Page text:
Banner: Maryland Attorney General J. Joseph Curran, Jr.
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For Immediate Release
May 21, 2003
Contact: Sean Caine, 410-576-6357


Attorney General J. Joseph Curran, Jr., announced today that Barbara Andreadis, 58, of Berkeley Springs, West Virginia, pleaded guilty yesterday to one count of felony Medicaid fraud and one count of felony insurance fraud. The guilty plea was the culmination of a 15-month investigation that revealed that Andreadis defrauded the Maryland Medicaid program of $145,000 and various private health insurers of over $17,000 by billing for services that were not rendered or for which reimbursement was not appropriate. Andreadis’ plea was accepted by Judge Donald E. Beachley of the Circuit Court for Washington County. A pre-sentence investigation was ordered and it is anticipated that sentencing will occur in late July 2003.

Andreadis, a licensed certified social worker, previously operated Crossroads Behavioral Therapy Center in Hancock, where she provided psychotherapy services to her patients. From April 1999 through December 2001, Andreadis billed and instructed her employees to bill Medicaid for multiple services regardless of what services were provided.

The State’s investigation revealed that there were a number of billing practices whereby the defendant defrauded the Medicaid program and private insurers by making false representations regarding claims for payment. Often, the billing process employed resulted in duplicate and triplicate billings. From May 1, 2000 through November 19, 2001, the defendant submitted over 5200 billings indicating that services were rendered to her patients. Of these 5200 billings, there were only 160 single billings.

Comparison of individual insurance company billing records with Andreadis’ office records revealed many instances where the defendant billed private insurers for therapy sessions that either never took place or were conducted by unlicensed and untrained individuals. Interviews with numerous former and present patients corroborated this documented analysis.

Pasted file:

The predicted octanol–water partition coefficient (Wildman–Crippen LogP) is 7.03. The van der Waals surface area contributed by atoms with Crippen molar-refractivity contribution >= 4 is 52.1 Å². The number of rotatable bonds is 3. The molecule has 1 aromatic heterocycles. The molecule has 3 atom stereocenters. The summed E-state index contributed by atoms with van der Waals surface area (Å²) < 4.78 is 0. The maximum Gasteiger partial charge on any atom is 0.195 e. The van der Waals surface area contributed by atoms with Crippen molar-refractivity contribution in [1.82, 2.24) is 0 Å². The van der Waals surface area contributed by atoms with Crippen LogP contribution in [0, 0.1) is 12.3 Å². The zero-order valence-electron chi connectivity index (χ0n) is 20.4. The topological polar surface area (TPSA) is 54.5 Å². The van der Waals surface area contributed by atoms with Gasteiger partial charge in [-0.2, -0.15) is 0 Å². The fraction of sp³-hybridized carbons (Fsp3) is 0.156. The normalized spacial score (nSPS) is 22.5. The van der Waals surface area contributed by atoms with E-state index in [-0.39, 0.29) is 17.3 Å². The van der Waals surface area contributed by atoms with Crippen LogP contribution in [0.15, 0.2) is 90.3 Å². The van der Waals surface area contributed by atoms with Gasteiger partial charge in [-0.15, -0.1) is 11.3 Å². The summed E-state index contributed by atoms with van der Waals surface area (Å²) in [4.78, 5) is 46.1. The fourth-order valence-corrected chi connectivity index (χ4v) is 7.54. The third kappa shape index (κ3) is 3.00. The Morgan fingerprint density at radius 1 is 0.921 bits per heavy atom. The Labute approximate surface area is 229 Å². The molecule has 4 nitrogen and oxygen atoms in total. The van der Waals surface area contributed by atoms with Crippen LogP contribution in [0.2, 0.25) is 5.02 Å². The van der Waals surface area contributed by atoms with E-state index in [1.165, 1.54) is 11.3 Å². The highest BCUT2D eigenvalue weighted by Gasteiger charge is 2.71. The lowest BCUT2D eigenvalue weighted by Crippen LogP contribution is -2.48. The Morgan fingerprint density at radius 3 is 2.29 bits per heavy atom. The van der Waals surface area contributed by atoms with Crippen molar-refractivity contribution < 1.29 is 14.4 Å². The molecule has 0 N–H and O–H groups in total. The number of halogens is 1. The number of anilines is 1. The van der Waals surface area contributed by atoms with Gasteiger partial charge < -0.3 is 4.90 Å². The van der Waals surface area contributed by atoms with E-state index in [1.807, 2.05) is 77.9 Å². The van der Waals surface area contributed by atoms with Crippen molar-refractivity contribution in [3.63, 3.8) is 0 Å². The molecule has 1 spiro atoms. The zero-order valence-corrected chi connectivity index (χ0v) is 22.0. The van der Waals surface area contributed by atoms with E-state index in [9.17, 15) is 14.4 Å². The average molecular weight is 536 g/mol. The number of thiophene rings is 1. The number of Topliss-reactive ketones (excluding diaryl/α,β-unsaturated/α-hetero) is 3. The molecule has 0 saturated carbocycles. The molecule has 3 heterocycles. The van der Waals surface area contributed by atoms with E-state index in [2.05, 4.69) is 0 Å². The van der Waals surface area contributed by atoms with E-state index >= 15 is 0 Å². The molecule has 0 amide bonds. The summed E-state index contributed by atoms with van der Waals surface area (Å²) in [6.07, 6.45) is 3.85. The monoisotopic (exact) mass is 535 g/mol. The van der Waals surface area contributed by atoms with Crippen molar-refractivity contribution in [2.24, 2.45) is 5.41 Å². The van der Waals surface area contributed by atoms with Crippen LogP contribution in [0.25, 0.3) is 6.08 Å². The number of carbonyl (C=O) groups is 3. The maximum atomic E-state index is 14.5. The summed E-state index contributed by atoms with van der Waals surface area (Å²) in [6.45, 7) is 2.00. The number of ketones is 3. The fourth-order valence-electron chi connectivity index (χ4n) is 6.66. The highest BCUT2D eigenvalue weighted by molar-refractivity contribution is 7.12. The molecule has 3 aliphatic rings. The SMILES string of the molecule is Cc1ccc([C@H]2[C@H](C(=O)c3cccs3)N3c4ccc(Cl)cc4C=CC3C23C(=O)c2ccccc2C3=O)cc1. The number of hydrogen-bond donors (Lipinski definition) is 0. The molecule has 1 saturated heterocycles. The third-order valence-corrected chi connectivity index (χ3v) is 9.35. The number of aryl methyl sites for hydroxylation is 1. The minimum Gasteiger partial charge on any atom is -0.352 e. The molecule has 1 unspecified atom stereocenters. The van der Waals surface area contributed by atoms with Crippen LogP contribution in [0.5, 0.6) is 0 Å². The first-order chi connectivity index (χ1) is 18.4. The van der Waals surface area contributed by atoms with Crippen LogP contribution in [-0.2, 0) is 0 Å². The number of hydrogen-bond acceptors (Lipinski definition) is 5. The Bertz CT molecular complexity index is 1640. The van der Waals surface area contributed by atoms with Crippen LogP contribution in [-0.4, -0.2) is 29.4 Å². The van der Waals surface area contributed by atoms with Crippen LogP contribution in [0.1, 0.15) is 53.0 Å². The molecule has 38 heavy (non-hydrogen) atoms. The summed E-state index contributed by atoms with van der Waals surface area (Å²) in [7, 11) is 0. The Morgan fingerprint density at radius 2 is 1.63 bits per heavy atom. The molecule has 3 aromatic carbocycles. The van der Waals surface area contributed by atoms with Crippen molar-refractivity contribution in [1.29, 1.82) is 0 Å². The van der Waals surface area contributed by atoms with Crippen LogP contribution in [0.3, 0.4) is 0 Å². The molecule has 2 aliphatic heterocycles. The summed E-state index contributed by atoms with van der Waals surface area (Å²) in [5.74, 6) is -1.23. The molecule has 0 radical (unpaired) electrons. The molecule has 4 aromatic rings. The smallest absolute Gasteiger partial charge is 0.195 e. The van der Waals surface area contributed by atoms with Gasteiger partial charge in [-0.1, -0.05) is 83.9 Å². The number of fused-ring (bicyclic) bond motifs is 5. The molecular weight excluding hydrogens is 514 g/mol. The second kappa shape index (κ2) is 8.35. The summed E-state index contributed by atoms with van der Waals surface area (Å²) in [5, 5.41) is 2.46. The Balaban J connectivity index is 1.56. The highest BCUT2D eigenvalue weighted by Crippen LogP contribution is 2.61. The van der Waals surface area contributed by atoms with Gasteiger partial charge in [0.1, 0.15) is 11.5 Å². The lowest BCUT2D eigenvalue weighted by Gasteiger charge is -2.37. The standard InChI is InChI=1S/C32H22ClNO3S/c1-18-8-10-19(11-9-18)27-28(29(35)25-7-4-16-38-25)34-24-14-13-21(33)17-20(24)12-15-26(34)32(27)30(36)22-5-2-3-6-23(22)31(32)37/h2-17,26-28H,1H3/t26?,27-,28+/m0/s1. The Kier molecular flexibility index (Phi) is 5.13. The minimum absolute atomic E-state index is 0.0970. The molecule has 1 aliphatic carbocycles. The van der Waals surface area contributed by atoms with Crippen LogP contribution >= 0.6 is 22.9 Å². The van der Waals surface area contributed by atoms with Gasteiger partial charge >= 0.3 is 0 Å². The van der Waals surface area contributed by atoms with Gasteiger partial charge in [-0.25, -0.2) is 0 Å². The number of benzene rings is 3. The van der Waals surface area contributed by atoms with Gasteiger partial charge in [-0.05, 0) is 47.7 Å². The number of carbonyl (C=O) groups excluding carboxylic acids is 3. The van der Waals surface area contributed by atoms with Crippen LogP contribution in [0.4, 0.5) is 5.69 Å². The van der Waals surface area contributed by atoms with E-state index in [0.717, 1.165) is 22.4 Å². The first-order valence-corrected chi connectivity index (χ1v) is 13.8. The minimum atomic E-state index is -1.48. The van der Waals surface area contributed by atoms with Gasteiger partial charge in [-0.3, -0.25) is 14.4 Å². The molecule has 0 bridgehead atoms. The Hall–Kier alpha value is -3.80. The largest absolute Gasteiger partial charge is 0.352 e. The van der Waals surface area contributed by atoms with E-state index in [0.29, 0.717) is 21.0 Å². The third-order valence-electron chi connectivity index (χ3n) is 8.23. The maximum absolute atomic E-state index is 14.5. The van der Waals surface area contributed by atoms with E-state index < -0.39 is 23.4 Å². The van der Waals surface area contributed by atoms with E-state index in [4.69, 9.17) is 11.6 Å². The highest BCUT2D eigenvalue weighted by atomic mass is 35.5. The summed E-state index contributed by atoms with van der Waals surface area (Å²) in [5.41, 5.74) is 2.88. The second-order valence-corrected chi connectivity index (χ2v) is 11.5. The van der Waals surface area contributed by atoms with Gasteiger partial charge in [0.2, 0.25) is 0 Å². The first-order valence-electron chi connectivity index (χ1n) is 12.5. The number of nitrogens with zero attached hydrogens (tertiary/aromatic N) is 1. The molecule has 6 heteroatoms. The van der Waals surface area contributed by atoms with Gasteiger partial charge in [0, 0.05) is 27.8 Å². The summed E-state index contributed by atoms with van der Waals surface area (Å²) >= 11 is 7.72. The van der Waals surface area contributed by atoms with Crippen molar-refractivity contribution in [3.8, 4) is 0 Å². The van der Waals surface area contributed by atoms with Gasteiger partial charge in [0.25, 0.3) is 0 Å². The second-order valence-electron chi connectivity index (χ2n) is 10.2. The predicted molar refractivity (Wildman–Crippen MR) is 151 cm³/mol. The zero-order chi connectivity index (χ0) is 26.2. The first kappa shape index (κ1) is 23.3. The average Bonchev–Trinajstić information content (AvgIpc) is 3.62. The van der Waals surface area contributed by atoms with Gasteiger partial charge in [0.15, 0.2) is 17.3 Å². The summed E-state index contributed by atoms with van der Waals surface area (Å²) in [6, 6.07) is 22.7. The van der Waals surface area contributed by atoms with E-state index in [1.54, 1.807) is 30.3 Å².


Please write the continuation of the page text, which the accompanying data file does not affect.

The defendant employed a number of individuals whom she assigned to perform hands-on face to face social work services. These individuals were not licensed nor did they possess any qualifications to perform psychotherapy or social work services. Several of these employees were in fact former patients of Andreadis. These employees saw patients and made notations in their medical charts. On some occasions, diagnoses were even rendered by these employees and on numerous occasions, these employees saw patients when the defendant was not present at the office, yet the defendant billed for these sessions.

The defendant would also routinely bill Medicaid if an appointment was canceled or if the patient failed to show up for an appointment. In fact, the defendant often billed Medicaid for multiple services, i.e. family, individual and/or group, when the appointment was canceled and the patient did not receive any services.

The case was investigated and prosecuted by the Medicaid Fraud Control Unit of the Maryland Attorney General’s Office in conjunction with the Insurance Fraud Division of he Maryland Insurance Administration.

A charge of felony Medicaid fraud is punishable by a maximum sentence of five years in prison and a $15,000 fine. Felony insurance fraud is punishable by a maximum sentence of 15 years and a fine of $10,000.



Attorney General of Maryland 1 (888) 743-0023 toll-free / TDD: (410) 576-6372
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